New York and Connecticut theater reviews and news

New York City Theater

"Head Over Heels"
Hudson Theater

Dopey and zany, funny and tuneful, “Head Over Heels” is about as batty an entertainment as may be had in these troubled times. The time-tripping new musical is based on a 16th-century play, takes place in Greece, has songs by the 80’s punk group, the Go-Go’s, and a contemporary yet oddly classical framework. Further, produced within an inch of tackiness, it doesn’t pretend to offer anything but a kickass time: an audience’s reaction is best served by an inverse ratio of expectation to accomplishment.

Following the basics of Sir Philip Sidney’s 1590 “The Arcadia,” the musical follows a king, his queen, their two daughters and assorted courtiers who escape the stuffy palace for a refreshing jaunt in the country. Searching for their threatened mojo (“We Got the Beat”), they eventually return to where they started. Having committed all sorts of indiscretions along the way, they’re no longer tradition bound.

Since it involves cross-dressing, prophecies and merry mix-ups, “Heels” will remind spectators of “Twelfth Night.” Ah, but there’s a crucial difference: going farther than that Shakespeare piece on matters involving same-sex relationships.

You know this isn’t Kansas anymore when Pythio, the Oracle at Delphi is played by Peppermint, a veteran of RuPaul’s Drag Race and, says the program, “the first transgender woman to create a principal role.” Hilariously sassy and campy, Peppermint rolls out her prophecies with assembly-line panache. “Heaven is a Place in Earth,” she sings, giving a goose to those who haven’t yet given up on finding worlds of acceptance.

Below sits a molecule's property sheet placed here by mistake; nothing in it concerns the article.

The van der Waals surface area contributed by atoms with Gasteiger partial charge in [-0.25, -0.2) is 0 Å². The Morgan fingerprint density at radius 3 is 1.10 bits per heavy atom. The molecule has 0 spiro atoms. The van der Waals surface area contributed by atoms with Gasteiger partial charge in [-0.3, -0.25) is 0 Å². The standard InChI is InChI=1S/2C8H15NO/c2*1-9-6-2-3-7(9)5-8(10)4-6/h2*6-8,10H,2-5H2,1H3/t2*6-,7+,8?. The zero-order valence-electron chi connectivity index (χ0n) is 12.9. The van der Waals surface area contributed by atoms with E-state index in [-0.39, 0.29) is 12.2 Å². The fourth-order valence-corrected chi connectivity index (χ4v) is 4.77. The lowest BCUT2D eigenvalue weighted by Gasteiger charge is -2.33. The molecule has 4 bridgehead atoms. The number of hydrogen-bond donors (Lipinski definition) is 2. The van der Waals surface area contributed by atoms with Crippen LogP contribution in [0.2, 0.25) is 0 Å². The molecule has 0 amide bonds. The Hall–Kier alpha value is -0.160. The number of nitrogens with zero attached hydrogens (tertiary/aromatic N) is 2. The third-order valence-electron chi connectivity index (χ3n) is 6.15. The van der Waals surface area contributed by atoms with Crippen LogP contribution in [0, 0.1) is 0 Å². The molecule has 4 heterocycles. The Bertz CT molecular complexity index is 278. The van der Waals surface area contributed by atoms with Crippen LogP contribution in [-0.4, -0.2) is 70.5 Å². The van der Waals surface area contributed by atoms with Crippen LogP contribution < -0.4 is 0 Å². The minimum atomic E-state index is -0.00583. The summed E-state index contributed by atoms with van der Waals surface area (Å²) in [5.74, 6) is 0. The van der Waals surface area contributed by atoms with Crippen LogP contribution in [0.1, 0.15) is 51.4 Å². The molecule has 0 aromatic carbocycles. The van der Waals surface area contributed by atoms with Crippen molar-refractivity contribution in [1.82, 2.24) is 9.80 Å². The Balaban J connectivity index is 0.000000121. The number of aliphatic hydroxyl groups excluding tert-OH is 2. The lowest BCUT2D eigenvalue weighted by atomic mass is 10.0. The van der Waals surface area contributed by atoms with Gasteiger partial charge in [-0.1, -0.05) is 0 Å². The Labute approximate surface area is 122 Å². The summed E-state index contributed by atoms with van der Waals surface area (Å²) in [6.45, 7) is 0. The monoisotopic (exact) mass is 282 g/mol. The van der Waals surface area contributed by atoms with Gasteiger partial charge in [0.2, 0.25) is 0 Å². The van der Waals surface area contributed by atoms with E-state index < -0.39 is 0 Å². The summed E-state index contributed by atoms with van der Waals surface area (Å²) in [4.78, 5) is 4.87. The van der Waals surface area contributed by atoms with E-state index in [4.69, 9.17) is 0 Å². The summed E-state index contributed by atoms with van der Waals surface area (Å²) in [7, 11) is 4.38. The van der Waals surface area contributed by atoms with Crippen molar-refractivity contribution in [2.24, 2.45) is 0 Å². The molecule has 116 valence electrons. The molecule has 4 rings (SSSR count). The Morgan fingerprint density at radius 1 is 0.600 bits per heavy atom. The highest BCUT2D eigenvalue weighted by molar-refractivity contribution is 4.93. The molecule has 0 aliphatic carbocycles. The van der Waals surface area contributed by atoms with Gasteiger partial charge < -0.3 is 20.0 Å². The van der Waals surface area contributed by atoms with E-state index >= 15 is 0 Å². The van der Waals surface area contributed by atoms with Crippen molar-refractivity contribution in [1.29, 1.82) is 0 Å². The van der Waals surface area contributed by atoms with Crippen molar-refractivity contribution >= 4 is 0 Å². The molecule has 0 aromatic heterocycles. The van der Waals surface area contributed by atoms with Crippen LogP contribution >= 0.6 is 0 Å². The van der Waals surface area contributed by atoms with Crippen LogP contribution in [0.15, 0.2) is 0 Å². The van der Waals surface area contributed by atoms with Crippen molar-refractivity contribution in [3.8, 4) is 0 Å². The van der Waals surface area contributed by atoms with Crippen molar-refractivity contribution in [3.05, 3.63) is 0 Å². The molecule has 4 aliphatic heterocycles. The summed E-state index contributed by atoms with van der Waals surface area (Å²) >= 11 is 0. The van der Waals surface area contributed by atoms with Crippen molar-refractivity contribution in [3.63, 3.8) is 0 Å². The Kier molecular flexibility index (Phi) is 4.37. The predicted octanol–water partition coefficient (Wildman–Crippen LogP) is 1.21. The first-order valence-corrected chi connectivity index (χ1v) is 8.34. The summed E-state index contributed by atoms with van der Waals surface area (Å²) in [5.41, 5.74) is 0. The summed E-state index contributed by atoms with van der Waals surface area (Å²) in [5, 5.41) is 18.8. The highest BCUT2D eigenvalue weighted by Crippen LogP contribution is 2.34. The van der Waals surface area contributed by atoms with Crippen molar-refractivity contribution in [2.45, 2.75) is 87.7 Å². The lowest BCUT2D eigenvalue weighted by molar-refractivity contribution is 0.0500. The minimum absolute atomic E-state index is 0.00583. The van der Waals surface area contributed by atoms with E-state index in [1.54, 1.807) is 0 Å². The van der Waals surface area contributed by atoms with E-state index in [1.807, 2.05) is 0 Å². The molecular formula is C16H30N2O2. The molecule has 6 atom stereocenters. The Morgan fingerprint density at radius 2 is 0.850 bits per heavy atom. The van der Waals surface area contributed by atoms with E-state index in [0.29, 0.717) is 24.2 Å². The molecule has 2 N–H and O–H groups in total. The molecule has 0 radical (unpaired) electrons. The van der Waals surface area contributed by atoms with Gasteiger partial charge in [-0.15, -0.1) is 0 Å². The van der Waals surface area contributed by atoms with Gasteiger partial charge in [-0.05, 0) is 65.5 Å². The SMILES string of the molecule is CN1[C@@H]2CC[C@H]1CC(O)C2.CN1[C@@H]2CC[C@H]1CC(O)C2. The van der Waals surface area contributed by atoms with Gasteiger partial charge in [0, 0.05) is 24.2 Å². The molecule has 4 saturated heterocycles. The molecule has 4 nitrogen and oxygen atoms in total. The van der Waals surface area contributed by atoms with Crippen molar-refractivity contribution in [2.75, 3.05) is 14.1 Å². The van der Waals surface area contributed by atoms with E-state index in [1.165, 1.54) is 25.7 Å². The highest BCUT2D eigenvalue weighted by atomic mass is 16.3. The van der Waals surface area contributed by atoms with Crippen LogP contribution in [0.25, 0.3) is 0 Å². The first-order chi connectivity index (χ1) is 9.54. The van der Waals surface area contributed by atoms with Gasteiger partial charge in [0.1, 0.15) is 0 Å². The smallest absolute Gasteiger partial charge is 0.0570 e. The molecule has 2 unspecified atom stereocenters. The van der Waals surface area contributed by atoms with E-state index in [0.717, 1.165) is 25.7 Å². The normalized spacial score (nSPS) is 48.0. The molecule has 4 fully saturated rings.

It’s looking for one’s authentic self that permeates both Sidney’s Renaissance work and this musical, as conceived by librettist Jeff Whitty and adapted by James Magruder. There’s the bucolic shepherd who, disguised as a female Amazon, is a turn-on for all who come into view, including both king and queen. Add two daughters, one who finally finds her passion in an improbable partner, while her sibling goes full bore for someone not in her class.

Meanwhile, the hard-working ensemble, a mixed bag of sexes and sizes, executes Spencer Liff ‘s hot choreography with alacrity and good humor. Their quick changes into a variety of Arianne Phillips’ spiffy costumes conjure visions of controlled backstage chaos.

Julian Crouch’s cartoonishly flat scenery, as lit by the genius Kevin Adams’ multicolors, sets an artificial mood. Direction is by Michael (“Spring Awakening,” “Hedwig and the Angry Inch”) Mayer whose eye for the musical’s combination of giddiness and pertinence does justice to the centuries-apart authors. (Try “ventilate the belfry of thy mind” or “no true paradise remains forever.”)

The cast throws itself into the plot with nary a hint of self-congratulation. Andrew Durand’s ambivalent shepherd, Jeremy Kushnier’s randy king, Rachel York’s discontented queen, Taylor Iman Jones’ cheerful seducer, Tom Alan Robbins’  harried viceroy, Alexandra Socha’s headstrong younger daughter and Bonnie Milligan’s merry older daughter are all unique comic creations.

Whatever obstacles spectators come in with should be dispelled by dippy numbers like “Vacation,” with its cardboard waves, nubile mermaids and flying fish. Or “Mad About You,” one of the productions catchiest tunes. At the curtain call, when the six-piece band is revealed, that they’re all female helps prove that “Head Over Heels,” retro as some of it is, won’t be cowed into conformity.

--David A. Rosenberg
August 7, 2018

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